I’m more likely to send you a letter than to email you. Okay, that’s not quite true. But my phone is decidedly un-smart, I’m not on instagram or twitter, I’ve forgotten my facebook password and I don’t check my email every day. If I can avoid electronic devices, I do.
My first degree was in Theology and Religious Studies. I love the scope of this subject – encompassing history, philosophy, literature, biblical studies, languages and the social sciences – and the fundamental nature of the questions it raises.
The cultural and creative history of warfare fascinates me. After a number of years away from academia I returned to study English Literature at King’s College London. My PhD focussed on writing of the Second World War, with a particular emphasis on three groups of people – civilians, nurses and prisoners of war. The thesis asked how the human body was described and conceptualised in literature, at a time when it found itself under immense threat.
My studies taught me the value of letters. Alongside other forms of life-writing, letters can provide a wonderfully subjective, human perspective upon moments of historical importance. They also offer a glimpse into an individual’s life; the writer’s relationships, concerns, ideas and emotions reveal themselves to us, if only briefly. During my research I spent many hours sifting through personal papers in various archives. There is something magical about handling original documents; it feels like a connection, an intimacy, is established through the material item.
My writing process is rather torturous. When researching and writing I’m never quite able to believe that a project is going to come together until the last minute. I think best through writing, so ideas are often unsettlingly undeveloped until a late stage. As a result the otherwise enjoyable process of composition is punctuated by moments of considerable panic!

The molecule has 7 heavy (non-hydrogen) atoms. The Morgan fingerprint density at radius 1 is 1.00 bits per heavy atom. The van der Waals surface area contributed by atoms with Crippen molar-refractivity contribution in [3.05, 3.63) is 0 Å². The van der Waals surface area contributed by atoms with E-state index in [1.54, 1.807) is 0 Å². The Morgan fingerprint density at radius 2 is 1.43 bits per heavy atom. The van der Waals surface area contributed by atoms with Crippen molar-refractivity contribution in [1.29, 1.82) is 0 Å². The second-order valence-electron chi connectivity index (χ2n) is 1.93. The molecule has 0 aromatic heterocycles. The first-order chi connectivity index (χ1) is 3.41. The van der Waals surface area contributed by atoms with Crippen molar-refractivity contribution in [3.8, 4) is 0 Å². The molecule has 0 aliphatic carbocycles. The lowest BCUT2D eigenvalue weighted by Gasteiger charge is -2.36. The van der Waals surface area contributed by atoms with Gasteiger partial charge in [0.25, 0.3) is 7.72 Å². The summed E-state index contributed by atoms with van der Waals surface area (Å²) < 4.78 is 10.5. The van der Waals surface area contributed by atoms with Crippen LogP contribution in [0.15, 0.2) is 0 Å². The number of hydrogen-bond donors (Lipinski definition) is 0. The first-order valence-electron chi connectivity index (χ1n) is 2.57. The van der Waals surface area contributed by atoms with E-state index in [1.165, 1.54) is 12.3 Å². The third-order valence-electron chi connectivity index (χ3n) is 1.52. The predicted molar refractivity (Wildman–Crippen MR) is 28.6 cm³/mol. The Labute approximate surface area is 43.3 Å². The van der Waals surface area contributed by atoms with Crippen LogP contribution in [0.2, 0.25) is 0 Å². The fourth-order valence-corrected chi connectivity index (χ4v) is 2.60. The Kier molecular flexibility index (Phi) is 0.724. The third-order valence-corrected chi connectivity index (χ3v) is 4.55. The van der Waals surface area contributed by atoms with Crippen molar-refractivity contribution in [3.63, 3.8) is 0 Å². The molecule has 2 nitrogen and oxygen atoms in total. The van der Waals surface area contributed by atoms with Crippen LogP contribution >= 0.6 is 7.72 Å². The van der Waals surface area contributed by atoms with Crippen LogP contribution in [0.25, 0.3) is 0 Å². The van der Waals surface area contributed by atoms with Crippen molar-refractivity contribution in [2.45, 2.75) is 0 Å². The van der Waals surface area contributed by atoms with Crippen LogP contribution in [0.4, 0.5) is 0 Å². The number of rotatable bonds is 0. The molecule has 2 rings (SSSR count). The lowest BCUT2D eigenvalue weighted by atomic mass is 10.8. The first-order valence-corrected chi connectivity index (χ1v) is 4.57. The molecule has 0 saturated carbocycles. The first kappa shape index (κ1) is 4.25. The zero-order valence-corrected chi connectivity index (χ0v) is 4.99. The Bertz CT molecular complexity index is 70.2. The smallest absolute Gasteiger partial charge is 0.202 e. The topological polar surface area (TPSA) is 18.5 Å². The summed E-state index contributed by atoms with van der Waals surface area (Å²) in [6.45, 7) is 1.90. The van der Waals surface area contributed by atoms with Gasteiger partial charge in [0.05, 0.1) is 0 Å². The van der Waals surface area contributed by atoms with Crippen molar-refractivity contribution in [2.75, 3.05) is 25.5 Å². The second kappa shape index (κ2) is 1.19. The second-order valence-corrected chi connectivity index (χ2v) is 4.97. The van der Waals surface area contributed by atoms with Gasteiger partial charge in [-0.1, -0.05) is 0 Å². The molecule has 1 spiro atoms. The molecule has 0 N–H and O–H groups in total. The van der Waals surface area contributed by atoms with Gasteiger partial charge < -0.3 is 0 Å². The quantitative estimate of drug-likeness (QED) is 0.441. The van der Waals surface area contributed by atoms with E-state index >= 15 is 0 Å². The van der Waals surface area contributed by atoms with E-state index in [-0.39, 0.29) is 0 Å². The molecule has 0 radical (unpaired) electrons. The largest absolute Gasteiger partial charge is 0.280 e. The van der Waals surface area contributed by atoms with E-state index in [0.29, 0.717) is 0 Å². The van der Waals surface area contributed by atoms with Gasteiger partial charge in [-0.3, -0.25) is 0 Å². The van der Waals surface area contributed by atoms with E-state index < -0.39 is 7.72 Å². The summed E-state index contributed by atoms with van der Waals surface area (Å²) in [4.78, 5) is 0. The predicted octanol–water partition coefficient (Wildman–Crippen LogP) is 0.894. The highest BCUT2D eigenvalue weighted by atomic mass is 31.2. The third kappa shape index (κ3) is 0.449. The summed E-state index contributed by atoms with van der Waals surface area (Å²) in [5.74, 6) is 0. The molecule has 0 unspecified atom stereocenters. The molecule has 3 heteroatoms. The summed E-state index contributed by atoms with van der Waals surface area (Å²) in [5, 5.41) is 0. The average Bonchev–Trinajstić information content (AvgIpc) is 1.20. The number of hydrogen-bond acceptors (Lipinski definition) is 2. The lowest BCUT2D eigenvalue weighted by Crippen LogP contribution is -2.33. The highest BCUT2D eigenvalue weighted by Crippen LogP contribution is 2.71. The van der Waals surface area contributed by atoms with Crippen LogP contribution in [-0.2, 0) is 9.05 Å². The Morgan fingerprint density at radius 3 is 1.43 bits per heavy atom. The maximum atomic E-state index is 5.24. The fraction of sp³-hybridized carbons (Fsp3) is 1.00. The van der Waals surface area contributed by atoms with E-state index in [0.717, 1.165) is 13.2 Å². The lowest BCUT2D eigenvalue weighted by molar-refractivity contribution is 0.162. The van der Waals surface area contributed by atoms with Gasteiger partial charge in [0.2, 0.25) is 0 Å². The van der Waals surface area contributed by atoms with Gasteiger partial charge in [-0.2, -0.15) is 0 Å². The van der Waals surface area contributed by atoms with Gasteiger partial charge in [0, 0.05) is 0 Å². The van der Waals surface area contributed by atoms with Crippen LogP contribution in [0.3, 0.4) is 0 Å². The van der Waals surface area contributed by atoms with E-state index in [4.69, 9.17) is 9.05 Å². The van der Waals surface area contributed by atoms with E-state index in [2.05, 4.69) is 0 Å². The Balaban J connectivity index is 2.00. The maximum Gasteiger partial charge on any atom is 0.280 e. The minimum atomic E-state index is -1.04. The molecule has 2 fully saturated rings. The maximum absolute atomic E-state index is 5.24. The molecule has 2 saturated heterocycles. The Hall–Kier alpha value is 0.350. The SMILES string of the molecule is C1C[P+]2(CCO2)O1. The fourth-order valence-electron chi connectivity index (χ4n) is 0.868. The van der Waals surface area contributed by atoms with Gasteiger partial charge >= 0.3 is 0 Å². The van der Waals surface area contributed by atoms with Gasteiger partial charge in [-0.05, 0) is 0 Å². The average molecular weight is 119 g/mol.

I like muddy boots and log fires. Although I have lived in London for over ten years I grew up in Wiltshire and am still, at heart, a country girl.
I have an affinity with Germany and all things German. I love the spiky medieval towns, the vineyard-clad sweep of the Rhine, the densely-wooded Schwarzwald; the sexiness of Berlin and the easy-going refinement of Munich. Set me down in a Bavarian Biergarten with a Currywurst and a Weissbier and I’m more than happy.
I have a weakness for crime writing. There is something peculiarly comforting about curling up with a good whodunnit. Perhaps my enthusiasm can be traced back to my old school, which boasts some top-notch crime writers amongst its alumni, including Dorothy L. Sayers and Minette Walters.
In contrast to the stories I write about in Yours Always, my own romantic history is pretty tame: the obligatory awkward fumbles of adolescence followed by a string of unrequited attachments. Then in my final year at university I met a nice man, who I married eight years later.
I was pregnant whilst working on the book. Completion of the manuscript thus became a battle between intellectual endeavour and biological necessity. Luckily for me, my daughter eased matters by arriving late.